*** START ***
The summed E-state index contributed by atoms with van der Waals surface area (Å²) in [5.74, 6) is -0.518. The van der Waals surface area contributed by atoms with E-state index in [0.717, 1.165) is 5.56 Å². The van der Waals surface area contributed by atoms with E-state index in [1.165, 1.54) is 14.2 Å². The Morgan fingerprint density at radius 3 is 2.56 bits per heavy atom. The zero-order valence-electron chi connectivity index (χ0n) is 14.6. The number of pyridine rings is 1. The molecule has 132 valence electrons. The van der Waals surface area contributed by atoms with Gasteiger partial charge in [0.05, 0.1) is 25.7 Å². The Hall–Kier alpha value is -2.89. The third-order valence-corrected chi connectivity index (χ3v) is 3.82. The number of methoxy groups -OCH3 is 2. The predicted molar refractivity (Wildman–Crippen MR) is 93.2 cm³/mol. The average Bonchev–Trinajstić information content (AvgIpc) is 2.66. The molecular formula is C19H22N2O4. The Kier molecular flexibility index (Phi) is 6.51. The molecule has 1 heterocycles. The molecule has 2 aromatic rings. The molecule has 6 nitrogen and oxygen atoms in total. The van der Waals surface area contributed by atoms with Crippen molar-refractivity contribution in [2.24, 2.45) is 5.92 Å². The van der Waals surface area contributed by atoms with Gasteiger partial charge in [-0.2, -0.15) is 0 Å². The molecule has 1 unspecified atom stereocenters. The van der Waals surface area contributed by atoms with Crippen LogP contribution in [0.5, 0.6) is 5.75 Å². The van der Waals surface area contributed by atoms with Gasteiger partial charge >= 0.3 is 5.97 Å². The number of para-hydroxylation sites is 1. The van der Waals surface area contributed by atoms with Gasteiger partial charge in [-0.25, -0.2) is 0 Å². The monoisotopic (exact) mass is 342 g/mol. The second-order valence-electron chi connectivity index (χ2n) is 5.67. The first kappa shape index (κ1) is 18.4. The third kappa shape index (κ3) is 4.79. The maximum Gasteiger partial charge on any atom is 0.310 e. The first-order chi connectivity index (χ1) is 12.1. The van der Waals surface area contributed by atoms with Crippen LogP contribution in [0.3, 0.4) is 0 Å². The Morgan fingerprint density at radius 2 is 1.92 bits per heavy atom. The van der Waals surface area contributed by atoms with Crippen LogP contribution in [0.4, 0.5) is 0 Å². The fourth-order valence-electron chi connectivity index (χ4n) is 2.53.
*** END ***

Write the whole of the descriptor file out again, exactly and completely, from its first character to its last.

The summed E-state index contributed by atoms with van der Waals surface area (Å²) in [5.74, 6) is -0.518. The van der Waals surface area contributed by atoms with E-state index in [0.717, 1.165) is 5.56 Å². The van der Waals surface area contributed by atoms with E-state index in [1.165, 1.54) is 14.2 Å². The Morgan fingerprint density at radius 3 is 2.56 bits per heavy atom. The zero-order valence-electron chi connectivity index (χ0n) is 14.6. The number of pyridine rings is 1. The molecule has 132 valence electrons. The van der Waals surface area contributed by atoms with Gasteiger partial charge in [0.05, 0.1) is 25.7 Å². The Hall–Kier alpha value is -2.89. The third-order valence-corrected chi connectivity index (χ3v) is 3.82. The number of methoxy groups -OCH3 is 2. The predicted molar refractivity (Wildman–Crippen MR) is 93.2 cm³/mol. The average Bonchev–Trinajstić information content (AvgIpc) is 2.66. The molecular formula is C19H22N2O4. The Kier molecular flexibility index (Phi) is 6.51. The molecule has 1 heterocycles. The molecule has 2 aromatic rings. The molecule has 6 nitrogen and oxygen atoms in total. The van der Waals surface area contributed by atoms with Crippen molar-refractivity contribution in [2.24, 2.45) is 5.92 Å². The van der Waals surface area contributed by atoms with Gasteiger partial charge in [-0.2, -0.15) is 0 Å². The molecule has 1 unspecified atom stereocenters. The van der Waals surface area contributed by atoms with Crippen LogP contribution in [0.5, 0.6) is 5.75 Å². The van der Waals surface area contributed by atoms with Gasteiger partial charge >= 0.3 is 5.97 Å². The number of para-hydroxylation sites is 1. The van der Waals surface area contributed by atoms with Gasteiger partial charge in [-0.25, -0.2) is 0 Å². The monoisotopic (exact) mass is 342 g/mol. The second-order valence-electron chi connectivity index (χ2n) is 5.67. The first kappa shape index (κ1) is 18.4. The third kappa shape index (κ3) is 4.79. The maximum Gasteiger partial charge on any atom is 0.310 e. The first-order chi connectivity index (χ1) is 12.1. The van der Waals surface area contributed by atoms with Crippen LogP contribution in [0.3, 0.4) is 0 Å². The Morgan fingerprint density at radius 2 is 1.92 bits per heavy atom. The van der Waals surface area contributed by atoms with Crippen LogP contribution in [0.4, 0.5) is 0 Å². The fourth-order valence-electron chi connectivity index (χ4n) is 2.53.